You can see a catapult model pointing at the ancient Gamla. Romans who besieged the town used similar catapults.

Gamla Lookout
Gamla Lookout

Ancient Gamla Trail

To reach the ancient Gamla, take the black trail from the lookout.

Ancient Gamla
Ancient Gamla

What does Gamla mean?

The hill of Gamla resembles a camel’s hump (camel riding anybody?), hence the name (“Gamal” means camel in Hebrew).

A closer view of the Synagogue and Rounded tower:

Gamla Nature Reserve
Gamla Nature Reserve

Starting the decline:

Gamla Nature Reserve
גמלא - Gamla

The path is not very hard, but it involves climbing and descending over stones. Most people, including children, will have no problem completing it. But if you have knee problems or other health limitations, you should reconsider it.


Ancient Gamla
Gamla Nature Reserve

This rock formation reminds Hexagon (Meshushim) pool route, which is, by the way, not far away. Search for “Nahal Meshushim Nature Reserve” if you are interested in visiting it as well.

Ancient Gamla

Gamla is described in Talmud as a walled city dating from the time of Joshua (Bronze age). It is assumed the Talmud depicts it this way because a fortified settlement, later destroyed, existed here during the early Bronze Age. The ruined city was resettled during the Hellenistic period (mid-second century BCE).

According to Josephus, the city was built on a slope of a very steep hill surrounded by cliffs. It could only be reached from one side and only by one trail, the same as today.

Gamla Nature Reserve

Such a location was excellent from the defense perspective. It was good until ancient Greek invented catapults. And here, you can see a catapult model used by Romans pointing toward the city entrance.

The Great Revolt

Gamla joined the revolt against the Romans in 66 CE. Just before the uprising, the inhabitants, led by Josephus Flavius, commander of the Galilee rebellion, fortified city walls. At the head of three Roman legions and reinforcements, Vespasian besieged the city. Here is the full story from Wikipedia:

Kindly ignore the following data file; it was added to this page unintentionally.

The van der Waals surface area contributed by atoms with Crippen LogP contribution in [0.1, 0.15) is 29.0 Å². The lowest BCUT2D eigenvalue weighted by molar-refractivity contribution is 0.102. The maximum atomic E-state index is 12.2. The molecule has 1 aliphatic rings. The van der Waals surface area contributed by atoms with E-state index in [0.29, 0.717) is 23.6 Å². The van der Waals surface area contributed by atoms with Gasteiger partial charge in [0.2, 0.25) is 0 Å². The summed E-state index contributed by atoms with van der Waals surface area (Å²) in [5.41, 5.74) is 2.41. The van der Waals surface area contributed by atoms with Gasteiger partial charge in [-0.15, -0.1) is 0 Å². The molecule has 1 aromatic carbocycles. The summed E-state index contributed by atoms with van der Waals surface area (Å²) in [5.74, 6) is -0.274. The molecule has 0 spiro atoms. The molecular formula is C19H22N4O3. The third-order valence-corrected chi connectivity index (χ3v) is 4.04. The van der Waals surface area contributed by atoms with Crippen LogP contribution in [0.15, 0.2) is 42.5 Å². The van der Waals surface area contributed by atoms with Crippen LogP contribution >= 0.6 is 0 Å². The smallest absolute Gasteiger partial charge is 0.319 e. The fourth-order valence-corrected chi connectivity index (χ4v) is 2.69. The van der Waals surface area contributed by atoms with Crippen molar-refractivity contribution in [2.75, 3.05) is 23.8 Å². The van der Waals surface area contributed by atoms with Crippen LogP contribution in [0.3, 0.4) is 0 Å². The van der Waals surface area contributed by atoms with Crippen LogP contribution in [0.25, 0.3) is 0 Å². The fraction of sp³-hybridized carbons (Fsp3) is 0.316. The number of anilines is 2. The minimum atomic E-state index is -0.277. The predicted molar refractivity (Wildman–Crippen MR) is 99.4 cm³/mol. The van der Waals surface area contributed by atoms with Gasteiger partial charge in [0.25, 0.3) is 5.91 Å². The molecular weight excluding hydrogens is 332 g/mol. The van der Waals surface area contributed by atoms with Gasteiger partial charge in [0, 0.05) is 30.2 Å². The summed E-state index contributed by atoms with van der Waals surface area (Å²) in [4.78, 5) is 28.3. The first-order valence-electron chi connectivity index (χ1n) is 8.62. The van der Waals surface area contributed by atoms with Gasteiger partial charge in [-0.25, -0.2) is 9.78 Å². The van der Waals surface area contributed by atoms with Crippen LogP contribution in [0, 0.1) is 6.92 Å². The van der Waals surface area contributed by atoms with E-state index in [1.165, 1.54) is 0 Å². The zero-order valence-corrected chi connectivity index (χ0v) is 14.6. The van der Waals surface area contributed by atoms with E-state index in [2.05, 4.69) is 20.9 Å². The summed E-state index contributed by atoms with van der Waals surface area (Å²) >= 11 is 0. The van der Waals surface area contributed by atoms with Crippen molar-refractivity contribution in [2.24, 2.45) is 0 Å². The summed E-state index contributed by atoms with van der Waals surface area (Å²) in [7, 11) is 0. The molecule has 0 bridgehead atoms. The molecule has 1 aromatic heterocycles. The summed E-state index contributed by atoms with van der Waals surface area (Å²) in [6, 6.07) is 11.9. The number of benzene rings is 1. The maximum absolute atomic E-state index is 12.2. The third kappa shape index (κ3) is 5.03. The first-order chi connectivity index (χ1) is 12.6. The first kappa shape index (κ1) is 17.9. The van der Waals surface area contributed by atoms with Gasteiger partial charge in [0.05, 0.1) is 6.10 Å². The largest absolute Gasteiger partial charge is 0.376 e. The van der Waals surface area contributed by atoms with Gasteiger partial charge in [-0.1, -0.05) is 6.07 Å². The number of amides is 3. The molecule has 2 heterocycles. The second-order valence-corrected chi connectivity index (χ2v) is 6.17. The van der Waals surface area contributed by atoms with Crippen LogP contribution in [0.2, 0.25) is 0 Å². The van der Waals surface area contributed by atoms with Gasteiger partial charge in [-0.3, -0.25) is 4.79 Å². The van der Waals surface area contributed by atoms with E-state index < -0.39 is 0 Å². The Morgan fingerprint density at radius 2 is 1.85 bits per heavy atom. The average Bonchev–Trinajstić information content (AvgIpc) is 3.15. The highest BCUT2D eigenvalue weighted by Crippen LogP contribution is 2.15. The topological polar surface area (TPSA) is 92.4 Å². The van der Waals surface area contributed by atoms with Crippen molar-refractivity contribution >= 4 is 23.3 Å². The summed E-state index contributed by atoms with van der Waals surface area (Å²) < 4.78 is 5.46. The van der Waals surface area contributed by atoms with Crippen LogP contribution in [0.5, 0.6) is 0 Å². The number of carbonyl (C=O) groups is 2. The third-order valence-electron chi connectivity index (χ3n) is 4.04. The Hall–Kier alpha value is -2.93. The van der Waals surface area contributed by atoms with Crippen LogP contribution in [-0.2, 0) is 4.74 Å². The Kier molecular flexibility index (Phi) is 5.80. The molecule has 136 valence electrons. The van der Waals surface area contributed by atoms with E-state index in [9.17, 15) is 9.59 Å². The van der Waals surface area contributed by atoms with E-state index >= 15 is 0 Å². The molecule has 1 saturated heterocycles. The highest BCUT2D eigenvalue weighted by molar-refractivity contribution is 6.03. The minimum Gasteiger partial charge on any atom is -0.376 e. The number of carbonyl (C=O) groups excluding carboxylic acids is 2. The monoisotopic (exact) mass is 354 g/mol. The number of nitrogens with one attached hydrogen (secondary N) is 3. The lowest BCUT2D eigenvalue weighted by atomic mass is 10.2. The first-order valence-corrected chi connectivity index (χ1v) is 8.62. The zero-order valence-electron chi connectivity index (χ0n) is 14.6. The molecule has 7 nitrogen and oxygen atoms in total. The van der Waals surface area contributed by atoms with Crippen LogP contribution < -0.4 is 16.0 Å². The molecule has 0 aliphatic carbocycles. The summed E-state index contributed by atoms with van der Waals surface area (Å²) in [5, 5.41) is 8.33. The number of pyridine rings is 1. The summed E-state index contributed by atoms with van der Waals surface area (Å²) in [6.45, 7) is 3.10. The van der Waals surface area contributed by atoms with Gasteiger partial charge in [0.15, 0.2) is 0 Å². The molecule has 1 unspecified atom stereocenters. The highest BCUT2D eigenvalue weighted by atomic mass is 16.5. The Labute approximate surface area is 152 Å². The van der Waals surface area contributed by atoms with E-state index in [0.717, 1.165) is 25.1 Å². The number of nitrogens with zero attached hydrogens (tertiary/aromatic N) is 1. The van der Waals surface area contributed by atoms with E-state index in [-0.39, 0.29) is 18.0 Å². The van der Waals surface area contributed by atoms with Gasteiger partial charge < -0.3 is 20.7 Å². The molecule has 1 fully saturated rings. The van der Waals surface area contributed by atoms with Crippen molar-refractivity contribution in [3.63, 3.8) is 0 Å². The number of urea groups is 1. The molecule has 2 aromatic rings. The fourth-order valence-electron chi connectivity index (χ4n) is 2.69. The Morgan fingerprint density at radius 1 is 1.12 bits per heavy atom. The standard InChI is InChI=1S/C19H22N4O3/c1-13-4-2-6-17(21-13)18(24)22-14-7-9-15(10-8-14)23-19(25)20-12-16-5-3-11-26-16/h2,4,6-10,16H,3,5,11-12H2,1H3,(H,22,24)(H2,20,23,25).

Josephus gives a very detailed topographical description of the city, which he also referred to as Gamala, and the steep ravines which precluded the need to build a wall around it. Only along the northern saddle, at the town’s eastern extremity, was a 350 meters-long wall built. It was constructed by blocking gaps between existing houses and destroying houses that lay in its way.

Initially loyal to the Romans, Gamla turned rebellious under the influence of refugees from other locations. It was one of only five cities in the Galilee and Golan that stood against Vespasian’s legions, reflecting the cooperation between the local population and the rebels. At the time of the revolt, the town minted its coins, probably more as a means of propaganda than as a currency. Bearing the inscription “For the redemption of Jerusalem the H(oly)” in a mixture of paleo-Hebrew (biblical) and Aramaic, only 6 of these coins have ever been found.

Seven-month siege

The city sustained the first seven-month siege, which was organized in 66 CE by Herod Agrippa II. On October 12, 67 CE a total of about 60 thousand soldiers under the command of Vespasian began a second siege. The inhabitants of the city, including armed rebels, were, according to Josephus, only 9,000 people. Kenneth Atkinson calls this number exaggerated. Nevertheless, Dani Zion writes that before the siege Gamla became a refuge city, in which both insurgents from all over the Galilee and residents of the surrounding villages flocked. There were not enough places in the town, and even the city synagogue was adapted to accommodate refugees.